Constitutional And Legal Dimensions On The Doctrine Of Equal Pay For Equal Work: An Indian Perspective

About the Author

Mr. Ratemo Tom Junior
B.Com., LL.B., LL.M., Ph.D., Research Scholar,
Department of Post Graduate Studies in Law,
Dr. Babasaheb Ambedkar Marathwada University, Aurangabad, Maharashtra, 

The Constitutions of India, 1950 [hereinafter referred to as COI] in its Preamble indisputably require the State to secure to all its citizens, “social justice, economic and political; equality of status and opportunity, and the rule of the law.” In addition, the Bill of Rights under Part III of the Constitution enshrines the equality clause of wide import. Moreover, the Equal Remuneration Act, 1976, stresses on payment of equal remuneration to men and women employees for the same work or work of similar nature. But the question is whether there is still pay disparity between men and women in India in this twenty first century? This paper evaluates the constitutional and legal provisions against inequality including judicial pronouncements by the Hon’ble Supreme Court of India [hereinafter referred to as SCI] on the doctrine of ‘equal pay for equal work’.

  • Introduction:

The doctrine of equal pay for equal work is a concept that has gradually evolved and has come to be recognized by a number of countries world-wide due to an increase in the instances of discriminatory pay scales for the same type of work1. Article.23 (2) of the Universal Declaration of Human Rights, 1948 debars all types of distinctions and classifications and clearly asserts that ‘everyone without any discrimination has the right to equal pay for equal work’. Similarly, Art.7 of the International Covenant on Economic, Social and Cultural Rights, Art.15 of the African Charter on Human and Peoples’ Rights, the International Labour Organisation Declaration on Fundamental Principles and Rights at Work, Art.11 of the Convention on the Elimination of All Forms of Discrimination against Women, S.59 of the Hungarian Labour Code, Clause 2 of S.111 of Czechoslovak Code, S.67 of the Bulgarian Code, S.40 of the Code of German Democratic Republic, Para 2 of S.33 of the Rumanian Code, Art.2 of the Convention Concerning Equal Remuneration for Men and Women Workers for Work of Equal Value, etc., are other best international instruments that uphold the doctrine of equal pay for equal work. However, even after six decades of independence and with the existence of the international instruments that promote the principle of equal pay for equal work, and more importantly with the world’s biggest Constitution, India still lacks a comprehensive and transparent wage policy for men and women in all the sectors of the economy2.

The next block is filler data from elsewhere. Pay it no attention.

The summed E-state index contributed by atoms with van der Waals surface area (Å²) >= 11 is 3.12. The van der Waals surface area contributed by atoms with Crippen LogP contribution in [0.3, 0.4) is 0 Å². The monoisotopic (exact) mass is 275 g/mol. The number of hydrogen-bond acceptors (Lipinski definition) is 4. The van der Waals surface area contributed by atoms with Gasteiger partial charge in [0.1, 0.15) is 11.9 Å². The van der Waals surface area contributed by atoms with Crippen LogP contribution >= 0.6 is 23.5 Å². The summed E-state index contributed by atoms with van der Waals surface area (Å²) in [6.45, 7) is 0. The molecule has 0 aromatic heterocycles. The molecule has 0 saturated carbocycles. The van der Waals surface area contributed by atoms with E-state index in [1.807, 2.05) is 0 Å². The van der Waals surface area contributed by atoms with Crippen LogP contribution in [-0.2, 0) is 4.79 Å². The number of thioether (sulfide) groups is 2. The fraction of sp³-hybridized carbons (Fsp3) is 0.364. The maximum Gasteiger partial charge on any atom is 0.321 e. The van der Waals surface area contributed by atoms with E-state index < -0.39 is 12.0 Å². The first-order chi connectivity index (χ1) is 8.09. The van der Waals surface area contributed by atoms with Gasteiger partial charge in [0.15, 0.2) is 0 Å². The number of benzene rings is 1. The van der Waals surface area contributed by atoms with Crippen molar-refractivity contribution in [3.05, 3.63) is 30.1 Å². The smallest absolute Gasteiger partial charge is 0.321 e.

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July 19, 2016

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